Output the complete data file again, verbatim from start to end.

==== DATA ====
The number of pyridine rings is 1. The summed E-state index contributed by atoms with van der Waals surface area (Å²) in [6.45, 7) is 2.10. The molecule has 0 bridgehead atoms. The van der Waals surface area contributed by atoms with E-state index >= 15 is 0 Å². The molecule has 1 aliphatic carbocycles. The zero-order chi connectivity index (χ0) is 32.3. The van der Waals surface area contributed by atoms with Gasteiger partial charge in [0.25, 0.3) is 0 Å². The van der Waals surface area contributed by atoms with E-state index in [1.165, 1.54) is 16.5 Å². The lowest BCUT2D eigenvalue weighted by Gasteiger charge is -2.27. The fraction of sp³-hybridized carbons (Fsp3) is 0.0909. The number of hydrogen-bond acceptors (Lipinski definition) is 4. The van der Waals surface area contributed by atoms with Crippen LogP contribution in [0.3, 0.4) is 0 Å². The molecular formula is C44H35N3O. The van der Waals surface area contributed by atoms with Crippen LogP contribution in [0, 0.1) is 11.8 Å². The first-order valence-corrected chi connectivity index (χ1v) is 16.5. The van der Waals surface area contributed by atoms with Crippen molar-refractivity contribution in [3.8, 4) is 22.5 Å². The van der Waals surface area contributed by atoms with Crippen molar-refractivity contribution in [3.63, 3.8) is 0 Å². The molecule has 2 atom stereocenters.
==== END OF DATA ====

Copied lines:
The number of pyridine rings is 1. The summed E-state index contributed by atoms with van der Waals surface area (Å²) in [6.45, 7) is 2.10. The molecule has 0 bridgehead atoms. The van der Waals surface area contributed by atoms with E-state index >= 15 is 0 Å². The molecule has 1 aliphatic carbocycles. The zero-order chi connectivity index (χ0) is 32.3. The van der Waals surface area contributed by atoms with Gasteiger partial charge in [0.25, 0.3) is 0 Å². The van der Waals surface area contributed by atoms with E-state index in [1.165, 1.54) is 16.5 Å². The lowest BCUT2D eigenvalue weighted by Gasteiger charge is -2.27. The fraction of sp³-hybridized carbons (Fsp3) is 0.0909. The number of hydrogen-bond acceptors (Lipinski definition) is 4. The van der Waals surface area contributed by atoms with Crippen LogP contribution in [0.3, 0.4) is 0 Å². The molecular formula is C44H35N3O. The van der Waals surface area contributed by atoms with Crippen LogP contribution in [0, 0.1) is 11.8 Å². The first-order valence-corrected chi connectivity index (χ1v) is 16.5. The van der Waals surface area contributed by atoms with Crippen molar-refractivity contribution in [3.8, 4) is 22.5 Å². The van der Waals surface area contributed by atoms with Crippen molar-refractivity contribution in [3.63, 3.8) is 0 Å². The molecule has 2 atom stereocenters.